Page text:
Motivating and engaging teams in challenging environments is on most leaders’ agendas right now, Sue Stockdale encourages them to break the cycle of fear and find new ways to inspire
The Arctic is no place for a human to exist – let alone a team. And in that type of environment, inspiring leadership is even more critical. That’s because in conditions of heightened anxiety and uncertainty, people don’t always display normal predictable behaviour.
Many expedition leaders have discovered this over the years. American mountaineer Alison Levine recounts in her book On the Edgeabout a situation that occurred during one of her polar expeditions. Levine thought her teammates were plotting against her because she felt she was the weakest member of the team. Instead, they were strategising how to help by lightening the load in her sled. It was only when they had a frank and open conversation together that her mistrust was laid to rest and the entire team could be productive.
It can be similar in the workplace. When there is pressure to deliver results, or an unexpected threat appears, a leader can feel unease and fearfulness, which if not addressed can impact on how they behave. Rather than passing on their own fears to their team, the leader must find ways to break that cycle and inspire – not instil fear.
Connect people to a bigger purpose
When feeling under threat by the environment – people tend to close down and focus inside. A leader needs to be aware of this and connect everyone to a common mission. The best way to do that is to help each person in the team to understand how what they do contributes to the bigger purpose, just as President Kennedy’s visit to NASA headquarters showed when he asked a young man cleaning the floor, what his role was at NASA. The young man replied, ‘I’m helping to put a man on the moon’. More recently the CIPD report post-pandemic reinforced the importance of senior managers being more visible and reinforcing the connection with organisational goals.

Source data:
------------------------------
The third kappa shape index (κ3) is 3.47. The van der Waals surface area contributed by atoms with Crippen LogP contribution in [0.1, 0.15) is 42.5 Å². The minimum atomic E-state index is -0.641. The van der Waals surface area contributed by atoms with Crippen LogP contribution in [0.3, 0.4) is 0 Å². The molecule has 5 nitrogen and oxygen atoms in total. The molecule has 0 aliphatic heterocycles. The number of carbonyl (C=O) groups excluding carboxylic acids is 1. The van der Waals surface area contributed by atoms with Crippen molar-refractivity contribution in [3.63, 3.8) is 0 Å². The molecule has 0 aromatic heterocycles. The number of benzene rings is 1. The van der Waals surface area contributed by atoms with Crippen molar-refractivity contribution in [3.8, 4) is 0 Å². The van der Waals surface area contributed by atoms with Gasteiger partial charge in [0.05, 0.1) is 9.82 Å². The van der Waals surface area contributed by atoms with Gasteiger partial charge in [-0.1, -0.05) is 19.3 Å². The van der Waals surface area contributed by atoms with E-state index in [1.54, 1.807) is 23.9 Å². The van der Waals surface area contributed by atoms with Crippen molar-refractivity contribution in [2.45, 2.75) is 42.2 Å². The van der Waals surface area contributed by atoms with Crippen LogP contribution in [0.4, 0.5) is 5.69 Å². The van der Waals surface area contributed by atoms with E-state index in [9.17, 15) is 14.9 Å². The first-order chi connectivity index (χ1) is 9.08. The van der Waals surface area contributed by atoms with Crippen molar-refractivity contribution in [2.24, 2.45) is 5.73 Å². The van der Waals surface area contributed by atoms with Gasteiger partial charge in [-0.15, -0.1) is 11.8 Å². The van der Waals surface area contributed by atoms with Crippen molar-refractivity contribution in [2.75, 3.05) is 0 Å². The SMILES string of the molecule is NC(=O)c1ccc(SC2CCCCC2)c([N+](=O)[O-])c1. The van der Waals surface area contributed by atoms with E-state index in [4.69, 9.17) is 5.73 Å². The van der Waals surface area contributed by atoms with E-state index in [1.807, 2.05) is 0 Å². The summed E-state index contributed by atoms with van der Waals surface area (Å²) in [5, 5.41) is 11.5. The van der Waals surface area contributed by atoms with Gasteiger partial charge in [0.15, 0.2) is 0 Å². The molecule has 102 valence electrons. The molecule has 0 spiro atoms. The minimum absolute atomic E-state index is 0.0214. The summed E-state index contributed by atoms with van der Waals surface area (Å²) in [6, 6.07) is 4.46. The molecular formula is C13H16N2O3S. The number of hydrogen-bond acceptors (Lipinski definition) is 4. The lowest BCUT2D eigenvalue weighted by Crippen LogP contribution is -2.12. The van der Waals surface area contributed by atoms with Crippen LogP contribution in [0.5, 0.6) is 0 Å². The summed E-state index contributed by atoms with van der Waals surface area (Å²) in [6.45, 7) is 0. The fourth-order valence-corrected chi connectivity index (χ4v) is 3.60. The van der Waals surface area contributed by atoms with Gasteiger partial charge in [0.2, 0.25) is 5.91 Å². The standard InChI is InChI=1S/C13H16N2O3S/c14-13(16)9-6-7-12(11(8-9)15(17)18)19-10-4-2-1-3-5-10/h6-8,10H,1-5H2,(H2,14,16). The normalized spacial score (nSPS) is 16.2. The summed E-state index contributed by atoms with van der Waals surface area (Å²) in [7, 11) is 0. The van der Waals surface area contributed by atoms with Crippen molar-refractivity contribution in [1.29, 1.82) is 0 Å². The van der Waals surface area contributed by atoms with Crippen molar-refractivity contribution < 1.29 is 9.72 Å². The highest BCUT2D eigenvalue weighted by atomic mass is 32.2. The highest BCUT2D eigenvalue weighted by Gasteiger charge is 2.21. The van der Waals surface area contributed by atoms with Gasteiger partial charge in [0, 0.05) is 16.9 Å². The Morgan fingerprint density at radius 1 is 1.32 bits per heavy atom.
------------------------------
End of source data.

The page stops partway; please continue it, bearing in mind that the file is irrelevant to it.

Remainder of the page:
Discomfort may not last forever
It’s human nature for any of us to tolerate a certain level of discomfort if we know it’s not going to be permanent. Leaders would be wise to remember this human trait and to give their team some sort of timeline and additional perspective. Author Suzy Welch used her 10-10-10 approach to inform decision-making, (what will the impact be in 10 hours,10 days, and 10 years) and in her book explains that people do not habitually assess outcomes and consequences, and therefore do not act rationally all the time. It’s often stress that impacts decision making. So having a practical tool which gives a timeline for thinking ahead can allay fears and increase a willingness to tolerate short term discomfort.
Encourage teams to become familiar with the unfamiliar
A leader should also train their people to become familiar with the unfamiliar which requires conscious practice. Neuroscientists today report that people are conscious only a very small part of their brain activity, so most of our decisions, actions, emotions, and behaviour are being undertaken by the part of the brain that is operating unconsciously. That means it takes effort to develop more awareness. One way to do this is a simple exercise of ‘yes…and’. Those who are skilled in the field of improvisational comedy may already use this approach whereby a person should accept what another has said, and then add to it, expanding the thinking for all parties involved.
Valuing diversity can help teams to leverage everyone’s strengths. Barbara Annis and John Gray explain in their book Work with Me, that women and men tend to solve problems differently. While women and men may make similar decisions, the process they use varies. Men tend to use both hemispheres of their brain sequentially and will want to get to a solution quickly to minimise stress. Whereas women tend to use both sides of their brain simultaneously which means they take in a broader, more inclusive view of a situation, seeing elements of a problem as interconnected. In a meeting this could show up as broadening the scope of an issue, demonstrating yes…and behaviour, which might slow things down, and can be frustrating, however it enables everyone to feel included, reduces stress levels and creates more inclusive teams.
Leadership is not an easy job, and those who can inspire people to connect to a bigger purpose, help them to be prepared for change, and manage expectations will serve both themselves and their teams to cope with calmer times too – if they ever happen.
Sue Stockdale is an executive coach, leadership specialist and author of EXPLORE: A Life of Adventure